Europe
It has been a relatively quiet week for economic news in Europe. Of interest has been the increase in 2013 growth forecasts from the German economic ministry as the important European core economy recovers from its contraction in the 4th quarter of 2012. The ECB has also commented they will continue to monitor the economy closely, but expect a gradual recovery in growth in the 2nd half of the year. Europe is China's number one trading partner and this week’s Chinese trade deficit indicates increased Chinese demand for European goods. This is positive and a likely result of the lower level of the EURO over the last few months. Fragility remains in the periphery member states, but certainly the sentiment has been more resilient in the last couple of weeks. European finance minister meetings provide a focus in Europe over the weekend, and come ahead of economic sentiment and inflation numbers next week.
 
United Kingdom
There has been little of note to report in the UK economy this week. The latest manufacturing numbers were slightly better than expected and the trade balance slightly wider. Next week provides increased focus for the UK economy. Tuesday's inflation numbers start the week. Wednesday offers the latest employment numbers and Thursday the important retail sales numbers are due for release.
 
Canada
This week saw the release of the latest BOC Business Outlook Survey. This revealed a more tempered outlook over the coming 12 months than the previous survey. Businesses remain cautious of investment, although it remains positive, and hiring intentions were little changed.  The latest building permit numbers were slightly lower than expected. Next week sees the focus on the economy increase. The statement that will accompany an unchanged monetary policy decision from the BOC will be the primary focus. Manufacturing and inflation numbers provide further focus, albeit somewhat secondary in nature.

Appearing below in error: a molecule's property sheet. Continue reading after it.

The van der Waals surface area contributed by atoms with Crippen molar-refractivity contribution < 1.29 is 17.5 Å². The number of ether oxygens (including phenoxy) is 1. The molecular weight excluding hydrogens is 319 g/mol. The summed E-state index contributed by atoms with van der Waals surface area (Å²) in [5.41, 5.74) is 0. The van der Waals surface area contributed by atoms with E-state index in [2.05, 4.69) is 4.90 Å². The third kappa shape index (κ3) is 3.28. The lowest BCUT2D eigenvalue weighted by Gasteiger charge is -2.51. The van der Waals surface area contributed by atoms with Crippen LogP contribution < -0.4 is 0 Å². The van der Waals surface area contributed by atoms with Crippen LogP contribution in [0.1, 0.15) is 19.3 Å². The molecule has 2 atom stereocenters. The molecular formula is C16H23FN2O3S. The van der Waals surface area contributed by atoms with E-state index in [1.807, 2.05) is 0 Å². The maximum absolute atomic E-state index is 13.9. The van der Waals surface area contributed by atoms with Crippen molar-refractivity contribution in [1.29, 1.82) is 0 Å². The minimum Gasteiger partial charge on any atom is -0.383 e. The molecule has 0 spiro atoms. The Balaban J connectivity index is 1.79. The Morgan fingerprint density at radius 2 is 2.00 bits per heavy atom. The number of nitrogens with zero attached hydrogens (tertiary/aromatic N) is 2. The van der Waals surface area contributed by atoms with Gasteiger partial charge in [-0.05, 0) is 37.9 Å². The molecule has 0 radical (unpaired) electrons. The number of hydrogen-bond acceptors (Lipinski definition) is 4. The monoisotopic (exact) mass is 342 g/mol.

Japan
This week has seen the release of the minutes from last week’s notable BOJ monetary policy meeting. The minutes show board members believe the economy has stopped deteriorating, although uncertainty still exists. The economy is expected to rebound to a "moderate recovery path". Separately, Governor Kuroda stated that the BOJ had done what was necessary and possible for now. There was room for patience to see how the aggressive policy impacts pricing pressures. The market will remained focused on statements from Governor Kuroda in the coming months, two of which will be on Monday. Thursday sees the latest trade balance numbers released and these will be closely watched as usual. The YEN remains under pressure across the board. This can be expected to continue as a trend, with brief periods of retrenchment providing opportunity to sell YEN at better levels. Targeting levels with limit orders provides the opportunity to benefit from what could be rapid moves.
Topics: Economic news